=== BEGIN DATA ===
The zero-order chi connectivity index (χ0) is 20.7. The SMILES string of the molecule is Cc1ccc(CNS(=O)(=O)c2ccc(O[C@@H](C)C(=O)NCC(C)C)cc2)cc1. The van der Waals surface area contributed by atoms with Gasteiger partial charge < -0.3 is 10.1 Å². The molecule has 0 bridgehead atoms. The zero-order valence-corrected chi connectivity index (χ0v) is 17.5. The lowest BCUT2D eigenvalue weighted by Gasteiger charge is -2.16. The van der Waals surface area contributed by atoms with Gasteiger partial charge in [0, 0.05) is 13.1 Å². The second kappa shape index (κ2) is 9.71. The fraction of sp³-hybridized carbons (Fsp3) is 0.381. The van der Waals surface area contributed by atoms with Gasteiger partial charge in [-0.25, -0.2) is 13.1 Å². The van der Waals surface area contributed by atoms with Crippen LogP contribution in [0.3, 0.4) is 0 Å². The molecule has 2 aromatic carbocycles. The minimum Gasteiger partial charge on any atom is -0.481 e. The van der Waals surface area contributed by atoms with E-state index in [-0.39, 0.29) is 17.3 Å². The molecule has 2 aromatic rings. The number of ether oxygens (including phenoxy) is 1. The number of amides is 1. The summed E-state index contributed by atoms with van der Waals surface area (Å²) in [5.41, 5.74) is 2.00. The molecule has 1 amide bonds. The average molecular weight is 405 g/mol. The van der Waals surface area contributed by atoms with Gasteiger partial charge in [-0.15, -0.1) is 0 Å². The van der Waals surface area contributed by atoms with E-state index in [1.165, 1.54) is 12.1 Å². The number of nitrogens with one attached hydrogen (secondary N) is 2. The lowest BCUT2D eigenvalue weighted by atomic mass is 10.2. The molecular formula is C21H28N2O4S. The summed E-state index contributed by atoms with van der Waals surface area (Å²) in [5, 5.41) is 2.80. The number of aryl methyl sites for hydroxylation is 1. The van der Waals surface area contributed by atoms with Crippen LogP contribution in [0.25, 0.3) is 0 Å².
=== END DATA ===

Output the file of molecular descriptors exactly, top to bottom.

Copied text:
The zero-order chi connectivity index (χ0) is 20.7. The SMILES string of the molecule is Cc1ccc(CNS(=O)(=O)c2ccc(O[C@@H](C)C(=O)NCC(C)C)cc2)cc1. The van der Waals surface area contributed by atoms with Gasteiger partial charge < -0.3 is 10.1 Å². The molecule has 0 bridgehead atoms. The zero-order valence-corrected chi connectivity index (χ0v) is 17.5. The lowest BCUT2D eigenvalue weighted by Gasteiger charge is -2.16. The van der Waals surface area contributed by atoms with Gasteiger partial charge in [0, 0.05) is 13.1 Å². The second kappa shape index (κ2) is 9.71. The fraction of sp³-hybridized carbons (Fsp3) is 0.381. The van der Waals surface area contributed by atoms with Gasteiger partial charge in [-0.25, -0.2) is 13.1 Å². The van der Waals surface area contributed by atoms with Crippen LogP contribution in [0.3, 0.4) is 0 Å². The molecule has 2 aromatic carbocycles. The minimum Gasteiger partial charge on any atom is -0.481 e. The van der Waals surface area contributed by atoms with E-state index in [-0.39, 0.29) is 17.3 Å². The molecule has 2 aromatic rings. The number of ether oxygens (including phenoxy) is 1. The number of amides is 1. The summed E-state index contributed by atoms with van der Waals surface area (Å²) in [5.41, 5.74) is 2.00. The molecule has 1 amide bonds. The average molecular weight is 405 g/mol. The van der Waals surface area contributed by atoms with Gasteiger partial charge in [-0.15, -0.1) is 0 Å². The van der Waals surface area contributed by atoms with E-state index in [1.165, 1.54) is 12.1 Å². The number of nitrogens with one attached hydrogen (secondary N) is 2. The lowest BCUT2D eigenvalue weighted by atomic mass is 10.2. The molecular formula is C21H28N2O4S. The summed E-state index contributed by atoms with van der Waals surface area (Å²) in [5, 5.41) is 2.80. The number of aryl methyl sites for hydroxylation is 1. The van der Waals surface area contributed by atoms with Crippen LogP contribution in [0.25, 0.3) is 0 Å².